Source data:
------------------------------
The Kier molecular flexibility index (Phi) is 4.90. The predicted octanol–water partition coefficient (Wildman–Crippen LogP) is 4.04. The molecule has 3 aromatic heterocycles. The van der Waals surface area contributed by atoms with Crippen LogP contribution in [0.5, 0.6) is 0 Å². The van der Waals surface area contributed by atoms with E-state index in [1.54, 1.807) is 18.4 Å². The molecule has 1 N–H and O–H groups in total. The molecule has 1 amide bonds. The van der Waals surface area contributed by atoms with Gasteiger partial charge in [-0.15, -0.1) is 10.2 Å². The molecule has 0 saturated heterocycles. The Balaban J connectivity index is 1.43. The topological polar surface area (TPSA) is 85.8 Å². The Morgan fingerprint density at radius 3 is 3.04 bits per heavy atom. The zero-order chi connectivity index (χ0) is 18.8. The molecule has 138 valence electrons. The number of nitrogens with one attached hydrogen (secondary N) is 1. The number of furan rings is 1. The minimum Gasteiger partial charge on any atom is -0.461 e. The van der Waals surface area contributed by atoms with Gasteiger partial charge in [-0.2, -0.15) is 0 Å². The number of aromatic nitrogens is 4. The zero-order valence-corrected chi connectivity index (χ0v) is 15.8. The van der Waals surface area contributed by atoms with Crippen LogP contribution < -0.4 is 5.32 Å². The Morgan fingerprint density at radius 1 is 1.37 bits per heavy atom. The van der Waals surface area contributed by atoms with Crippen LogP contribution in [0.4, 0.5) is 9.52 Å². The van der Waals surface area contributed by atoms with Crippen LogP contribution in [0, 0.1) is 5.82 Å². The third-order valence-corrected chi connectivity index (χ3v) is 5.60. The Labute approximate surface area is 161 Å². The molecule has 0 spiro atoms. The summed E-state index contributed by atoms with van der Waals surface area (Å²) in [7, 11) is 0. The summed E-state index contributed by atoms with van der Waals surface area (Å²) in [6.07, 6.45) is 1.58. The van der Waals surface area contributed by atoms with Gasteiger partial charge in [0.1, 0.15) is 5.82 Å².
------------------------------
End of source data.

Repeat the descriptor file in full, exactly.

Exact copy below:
The Kier molecular flexibility index (Phi) is 4.90. The predicted octanol–water partition coefficient (Wildman–Crippen LogP) is 4.04. The molecule has 3 aromatic heterocycles. The van der Waals surface area contributed by atoms with Crippen LogP contribution in [0.5, 0.6) is 0 Å². The van der Waals surface area contributed by atoms with E-state index in [1.54, 1.807) is 18.4 Å². The molecule has 1 N–H and O–H groups in total. The molecule has 1 amide bonds. The van der Waals surface area contributed by atoms with Gasteiger partial charge in [-0.15, -0.1) is 10.2 Å². The molecule has 0 saturated heterocycles. The Balaban J connectivity index is 1.43. The topological polar surface area (TPSA) is 85.8 Å². The Morgan fingerprint density at radius 3 is 3.04 bits per heavy atom. The zero-order chi connectivity index (χ0) is 18.8. The molecule has 138 valence electrons. The number of nitrogens with one attached hydrogen (secondary N) is 1. The number of furan rings is 1. The minimum Gasteiger partial charge on any atom is -0.461 e. The van der Waals surface area contributed by atoms with Gasteiger partial charge in [-0.2, -0.15) is 0 Å². The number of aromatic nitrogens is 4. The zero-order valence-corrected chi connectivity index (χ0v) is 15.8. The van der Waals surface area contributed by atoms with Crippen LogP contribution < -0.4 is 5.32 Å². The Morgan fingerprint density at radius 1 is 1.37 bits per heavy atom. The van der Waals surface area contributed by atoms with Crippen LogP contribution in [0.4, 0.5) is 9.52 Å². The van der Waals surface area contributed by atoms with Crippen LogP contribution in [0, 0.1) is 5.82 Å². The third-order valence-corrected chi connectivity index (χ3v) is 5.60. The Labute approximate surface area is 161 Å². The molecule has 0 spiro atoms. The summed E-state index contributed by atoms with van der Waals surface area (Å²) in [7, 11) is 0. The summed E-state index contributed by atoms with van der Waals surface area (Å²) in [6.07, 6.45) is 1.58. The van der Waals surface area contributed by atoms with Gasteiger partial charge in [0.1, 0.15) is 5.82 Å².